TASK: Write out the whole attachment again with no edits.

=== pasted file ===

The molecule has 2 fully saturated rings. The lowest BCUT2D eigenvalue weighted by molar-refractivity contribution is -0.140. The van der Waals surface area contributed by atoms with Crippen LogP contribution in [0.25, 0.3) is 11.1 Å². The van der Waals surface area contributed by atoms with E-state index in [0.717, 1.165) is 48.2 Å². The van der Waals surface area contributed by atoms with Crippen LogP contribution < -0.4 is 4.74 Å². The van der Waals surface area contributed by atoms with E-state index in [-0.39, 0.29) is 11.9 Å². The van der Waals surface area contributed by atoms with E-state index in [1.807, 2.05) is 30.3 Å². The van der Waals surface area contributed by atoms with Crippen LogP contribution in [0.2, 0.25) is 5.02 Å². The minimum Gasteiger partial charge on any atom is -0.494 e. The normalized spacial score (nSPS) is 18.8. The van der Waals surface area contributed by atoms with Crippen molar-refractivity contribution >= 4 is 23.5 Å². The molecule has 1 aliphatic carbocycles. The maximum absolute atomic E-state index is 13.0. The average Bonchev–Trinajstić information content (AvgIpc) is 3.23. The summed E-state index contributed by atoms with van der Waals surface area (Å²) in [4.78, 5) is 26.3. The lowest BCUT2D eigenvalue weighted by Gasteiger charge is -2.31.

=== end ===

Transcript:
The molecule has 2 fully saturated rings. The lowest BCUT2D eigenvalue weighted by molar-refractivity contribution is -0.140. The van der Waals surface area contributed by atoms with Crippen LogP contribution in [0.25, 0.3) is 11.1 Å². The van der Waals surface area contributed by atoms with E-state index in [0.717, 1.165) is 48.2 Å². The van der Waals surface area contributed by atoms with Crippen LogP contribution < -0.4 is 4.74 Å². The van der Waals surface area contributed by atoms with E-state index in [-0.39, 0.29) is 11.9 Å². The van der Waals surface area contributed by atoms with E-state index in [1.807, 2.05) is 30.3 Å². The van der Waals surface area contributed by atoms with Crippen LogP contribution in [0.2, 0.25) is 5.02 Å². The minimum Gasteiger partial charge on any atom is -0.494 e. The normalized spacial score (nSPS) is 18.8. The van der Waals surface area contributed by atoms with Crippen molar-refractivity contribution >= 4 is 23.5 Å². The molecule has 1 aliphatic carbocycles. The maximum absolute atomic E-state index is 13.0. The average Bonchev–Trinajstić information content (AvgIpc) is 3.23. The summed E-state index contributed by atoms with van der Waals surface area (Å²) in [4.78, 5) is 26.3. The lowest BCUT2D eigenvalue weighted by Gasteiger charge is -2.31.